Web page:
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Aiming for Accountability.

When a reported 65 percent of the Milwaukee Public Schools’ teachers get their degrees from the University of Wisconsin Milwaukee, collaboration between the two is expected.

The Teachers for a New Era program is an example of a collaboration aimed at improving education in MPS by improving the quality of the teachers that graduate from UWM. The program and others like it seek to improve student achievement by creating strong, effective education programs in universities.

English secondary education major Leviathan Whitfield thought about this question when he applied for the UW Oshkosh McNair Scholars program. A $220,000 grant from the U.S. Department of Education funds the program and gives 13 undergraduate students a chance to work with a faculty mentor on a significant research project and prepares them for doctoral study.

Whitfield, who will pursue a master’s degree in Urban Education, is working with faculty mentor and assistant professor Suzanne Fondrie. She was his first education professor and told him about the McNair Scholars program. Fondrie will help Whitfield as he researches Teachers for a New Era.

“As a future educator, I’m naturally concerned with teacher quality,” Whitfield said. “The program that I’m doing research on, Teachers for a New Era, has as its primary goal improving teacher quality. My research has taken me into the hard, complicated process of institutional reform.”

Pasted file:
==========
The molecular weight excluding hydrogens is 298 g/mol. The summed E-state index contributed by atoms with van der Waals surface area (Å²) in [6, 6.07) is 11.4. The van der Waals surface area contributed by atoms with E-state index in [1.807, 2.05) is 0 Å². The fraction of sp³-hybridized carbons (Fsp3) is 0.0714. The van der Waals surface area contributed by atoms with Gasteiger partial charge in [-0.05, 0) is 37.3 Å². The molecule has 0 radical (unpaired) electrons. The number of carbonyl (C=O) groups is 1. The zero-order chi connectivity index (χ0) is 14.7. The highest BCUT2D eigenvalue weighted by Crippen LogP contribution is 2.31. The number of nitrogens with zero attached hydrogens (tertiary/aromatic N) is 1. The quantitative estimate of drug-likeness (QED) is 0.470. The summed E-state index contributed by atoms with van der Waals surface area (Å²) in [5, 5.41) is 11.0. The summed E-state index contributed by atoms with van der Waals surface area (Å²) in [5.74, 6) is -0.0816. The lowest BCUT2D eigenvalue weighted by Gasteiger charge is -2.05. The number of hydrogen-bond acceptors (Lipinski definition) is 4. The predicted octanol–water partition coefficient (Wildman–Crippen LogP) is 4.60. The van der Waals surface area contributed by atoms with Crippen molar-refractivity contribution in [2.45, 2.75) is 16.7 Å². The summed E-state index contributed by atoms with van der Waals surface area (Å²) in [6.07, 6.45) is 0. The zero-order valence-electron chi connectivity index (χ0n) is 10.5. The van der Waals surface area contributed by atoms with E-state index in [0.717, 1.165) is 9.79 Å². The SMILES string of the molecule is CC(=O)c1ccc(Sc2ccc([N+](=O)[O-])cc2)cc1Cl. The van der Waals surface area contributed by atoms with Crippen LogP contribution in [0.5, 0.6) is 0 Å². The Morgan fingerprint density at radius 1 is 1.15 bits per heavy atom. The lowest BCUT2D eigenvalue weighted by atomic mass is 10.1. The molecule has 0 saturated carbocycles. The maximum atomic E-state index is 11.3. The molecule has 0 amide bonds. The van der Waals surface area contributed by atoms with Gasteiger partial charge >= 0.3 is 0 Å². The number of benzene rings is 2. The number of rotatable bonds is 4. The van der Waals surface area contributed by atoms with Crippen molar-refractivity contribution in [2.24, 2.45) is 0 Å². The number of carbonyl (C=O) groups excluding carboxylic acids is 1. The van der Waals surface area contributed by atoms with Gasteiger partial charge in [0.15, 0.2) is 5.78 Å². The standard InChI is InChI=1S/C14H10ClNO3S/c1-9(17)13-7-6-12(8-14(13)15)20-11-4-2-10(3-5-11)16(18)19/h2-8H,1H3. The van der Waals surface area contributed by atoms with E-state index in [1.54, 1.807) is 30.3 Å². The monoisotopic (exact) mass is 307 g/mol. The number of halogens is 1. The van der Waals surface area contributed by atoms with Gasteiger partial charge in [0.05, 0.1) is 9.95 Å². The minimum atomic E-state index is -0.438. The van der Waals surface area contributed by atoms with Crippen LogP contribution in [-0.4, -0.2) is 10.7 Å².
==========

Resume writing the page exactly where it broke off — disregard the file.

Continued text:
Selecting a research topic was easy for Whitfield because he said that many of his classes have covered ways to improve learning in districts like that of MPS. He’s heard about what education could and should be, and about the wonderful ideas for problem solving enough that Whitfield described his topic as a natural extension of something that interests him.

Whitfield said his participation as a McNair Scholar has helped him map out his goals, which are teaching in MPS and getting his master’s from UWM.

He also said he will be able to market himself better with the research he’s doing. But that’s not the only reason he got involved. Whitfield said social justice played a part because when he sees a district with problems, he wants to be part of the solution.

“But there are cultural things, too,” Whitfield said. “I feel that, as a person of color, I have a responsibility to provide a positive role model and an obligation to use my talents in a place that they’ll matter most. Milwaukee Public School system is that place.”

Whitfield has advice for anyone considering involvement in student research. “I would say that if you’re going to put all of that time and energy into a research project that you should definitely try to get it published somewhere,” he said. “And that somewhere should be Oshkosh Scholar.”

As a UW Oshkosh undergraduate student, Leviathan Whitfield was a student editor for Oshkosh Scholar (he was published in Volume II), and a McNair Scholar. He is currently enrolled in UW Milwaukee’s Cultural Foundations of Education master’s degree program. The research that he will be doing at UW Milwaukee will be an extension of his UW Oshkosh research. In addition, he is working as a Title 1 teacher for Catapult Learning and as a substitute teacher for Milwaukee Public Schools. “Patience and diligence have both helped me to move toward my career goals,” he said. “My experiences at UWO provided me with the tools to be successful. To say that I am grateful for my time at UWO would be an understatement. The lessons learned have helped me to realize my personal and professional goals.”